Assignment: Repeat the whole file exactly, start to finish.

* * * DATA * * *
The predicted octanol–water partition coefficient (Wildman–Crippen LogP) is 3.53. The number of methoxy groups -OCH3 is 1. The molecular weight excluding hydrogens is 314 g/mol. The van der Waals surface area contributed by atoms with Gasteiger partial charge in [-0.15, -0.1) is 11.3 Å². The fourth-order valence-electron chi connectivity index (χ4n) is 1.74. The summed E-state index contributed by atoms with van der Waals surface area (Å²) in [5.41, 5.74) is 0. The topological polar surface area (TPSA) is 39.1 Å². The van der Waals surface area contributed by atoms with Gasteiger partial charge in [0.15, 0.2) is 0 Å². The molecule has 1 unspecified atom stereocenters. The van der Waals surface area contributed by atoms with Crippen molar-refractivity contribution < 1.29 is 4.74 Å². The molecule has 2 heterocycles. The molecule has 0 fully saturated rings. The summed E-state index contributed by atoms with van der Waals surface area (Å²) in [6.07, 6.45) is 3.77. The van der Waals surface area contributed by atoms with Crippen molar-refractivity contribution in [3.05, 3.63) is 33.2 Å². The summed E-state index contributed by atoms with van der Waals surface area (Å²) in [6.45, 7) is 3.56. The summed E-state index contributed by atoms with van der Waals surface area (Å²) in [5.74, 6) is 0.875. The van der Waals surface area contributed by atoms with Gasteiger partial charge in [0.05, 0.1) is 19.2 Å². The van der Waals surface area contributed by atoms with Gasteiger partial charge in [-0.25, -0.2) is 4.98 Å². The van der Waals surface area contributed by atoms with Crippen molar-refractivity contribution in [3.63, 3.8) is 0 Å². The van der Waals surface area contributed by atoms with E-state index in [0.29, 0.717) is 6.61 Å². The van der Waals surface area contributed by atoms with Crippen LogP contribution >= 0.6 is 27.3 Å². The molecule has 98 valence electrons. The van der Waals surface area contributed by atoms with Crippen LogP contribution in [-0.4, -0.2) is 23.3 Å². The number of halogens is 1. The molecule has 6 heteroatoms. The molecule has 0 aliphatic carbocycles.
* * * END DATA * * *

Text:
The predicted octanol–water partition coefficient (Wildman–Crippen LogP) is 3.53. The number of methoxy groups -OCH3 is 1. The molecular weight excluding hydrogens is 314 g/mol. The van der Waals surface area contributed by atoms with Gasteiger partial charge in [-0.15, -0.1) is 11.3 Å². The fourth-order valence-electron chi connectivity index (χ4n) is 1.74. The summed E-state index contributed by atoms with van der Waals surface area (Å²) in [5.41, 5.74) is 0. The topological polar surface area (TPSA) is 39.1 Å². The van der Waals surface area contributed by atoms with Gasteiger partial charge in [0.15, 0.2) is 0 Å². The molecule has 1 unspecified atom stereocenters. The van der Waals surface area contributed by atoms with Crippen molar-refractivity contribution < 1.29 is 4.74 Å². The molecule has 2 heterocycles. The molecule has 0 fully saturated rings. The summed E-state index contributed by atoms with van der Waals surface area (Å²) in [6.07, 6.45) is 3.77. The van der Waals surface area contributed by atoms with Crippen molar-refractivity contribution in [3.05, 3.63) is 33.2 Å². The summed E-state index contributed by atoms with van der Waals surface area (Å²) in [6.45, 7) is 3.56. The summed E-state index contributed by atoms with van der Waals surface area (Å²) in [5.74, 6) is 0.875. The van der Waals surface area contributed by atoms with Gasteiger partial charge in [0.05, 0.1) is 19.2 Å². The van der Waals surface area contributed by atoms with Gasteiger partial charge in [-0.25, -0.2) is 4.98 Å². The van der Waals surface area contributed by atoms with Crippen molar-refractivity contribution in [3.63, 3.8) is 0 Å². The van der Waals surface area contributed by atoms with E-state index in [0.29, 0.717) is 6.61 Å². The van der Waals surface area contributed by atoms with Crippen LogP contribution >= 0.6 is 27.3 Å². The molecule has 98 valence electrons. The van der Waals surface area contributed by atoms with Crippen LogP contribution in [-0.4, -0.2) is 23.3 Å². The number of halogens is 1. The molecule has 6 heteroatoms. The molecule has 0 aliphatic carbocycles.